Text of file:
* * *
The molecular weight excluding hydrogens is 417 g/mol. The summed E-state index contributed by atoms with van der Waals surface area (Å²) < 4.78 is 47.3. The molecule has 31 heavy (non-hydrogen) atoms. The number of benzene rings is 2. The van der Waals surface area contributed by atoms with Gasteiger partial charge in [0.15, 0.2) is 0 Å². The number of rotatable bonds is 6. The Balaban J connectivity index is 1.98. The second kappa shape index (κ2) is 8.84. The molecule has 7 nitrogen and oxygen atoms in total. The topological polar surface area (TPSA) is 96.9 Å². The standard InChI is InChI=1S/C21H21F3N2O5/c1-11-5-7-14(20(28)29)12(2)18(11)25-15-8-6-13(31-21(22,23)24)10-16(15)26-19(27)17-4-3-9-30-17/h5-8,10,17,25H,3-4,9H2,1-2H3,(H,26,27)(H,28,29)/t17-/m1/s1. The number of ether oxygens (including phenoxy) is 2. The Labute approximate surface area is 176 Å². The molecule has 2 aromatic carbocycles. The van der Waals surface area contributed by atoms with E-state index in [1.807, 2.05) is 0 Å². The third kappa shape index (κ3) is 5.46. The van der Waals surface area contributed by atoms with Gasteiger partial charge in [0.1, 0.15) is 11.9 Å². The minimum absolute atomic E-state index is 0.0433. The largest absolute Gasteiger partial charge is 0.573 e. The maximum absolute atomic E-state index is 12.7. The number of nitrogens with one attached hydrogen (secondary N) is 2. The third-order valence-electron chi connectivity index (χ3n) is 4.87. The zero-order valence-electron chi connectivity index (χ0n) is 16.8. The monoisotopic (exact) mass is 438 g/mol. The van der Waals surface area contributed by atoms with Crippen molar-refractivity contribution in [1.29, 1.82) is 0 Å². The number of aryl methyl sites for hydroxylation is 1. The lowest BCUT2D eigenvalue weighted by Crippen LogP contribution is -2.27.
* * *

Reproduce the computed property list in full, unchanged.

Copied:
The molecular weight excluding hydrogens is 417 g/mol. The summed E-state index contributed by atoms with van der Waals surface area (Å²) < 4.78 is 47.3. The molecule has 31 heavy (non-hydrogen) atoms. The number of benzene rings is 2. The van der Waals surface area contributed by atoms with Gasteiger partial charge in [0.15, 0.2) is 0 Å². The number of rotatable bonds is 6. The Balaban J connectivity index is 1.98. The second kappa shape index (κ2) is 8.84. The molecule has 7 nitrogen and oxygen atoms in total. The topological polar surface area (TPSA) is 96.9 Å². The standard InChI is InChI=1S/C21H21F3N2O5/c1-11-5-7-14(20(28)29)12(2)18(11)25-15-8-6-13(31-21(22,23)24)10-16(15)26-19(27)17-4-3-9-30-17/h5-8,10,17,25H,3-4,9H2,1-2H3,(H,26,27)(H,28,29)/t17-/m1/s1. The number of ether oxygens (including phenoxy) is 2. The Labute approximate surface area is 176 Å². The molecule has 2 aromatic carbocycles. The van der Waals surface area contributed by atoms with E-state index in [1.807, 2.05) is 0 Å². The third kappa shape index (κ3) is 5.46. The van der Waals surface area contributed by atoms with Gasteiger partial charge in [0.1, 0.15) is 11.9 Å². The minimum absolute atomic E-state index is 0.0433. The largest absolute Gasteiger partial charge is 0.573 e. The maximum absolute atomic E-state index is 12.7. The number of nitrogens with one attached hydrogen (secondary N) is 2. The third-order valence-electron chi connectivity index (χ3n) is 4.87. The zero-order valence-electron chi connectivity index (χ0n) is 16.8. The monoisotopic (exact) mass is 438 g/mol. The van der Waals surface area contributed by atoms with Crippen molar-refractivity contribution in [1.29, 1.82) is 0 Å². The number of aryl methyl sites for hydroxylation is 1. The lowest BCUT2D eigenvalue weighted by Crippen LogP contribution is -2.27.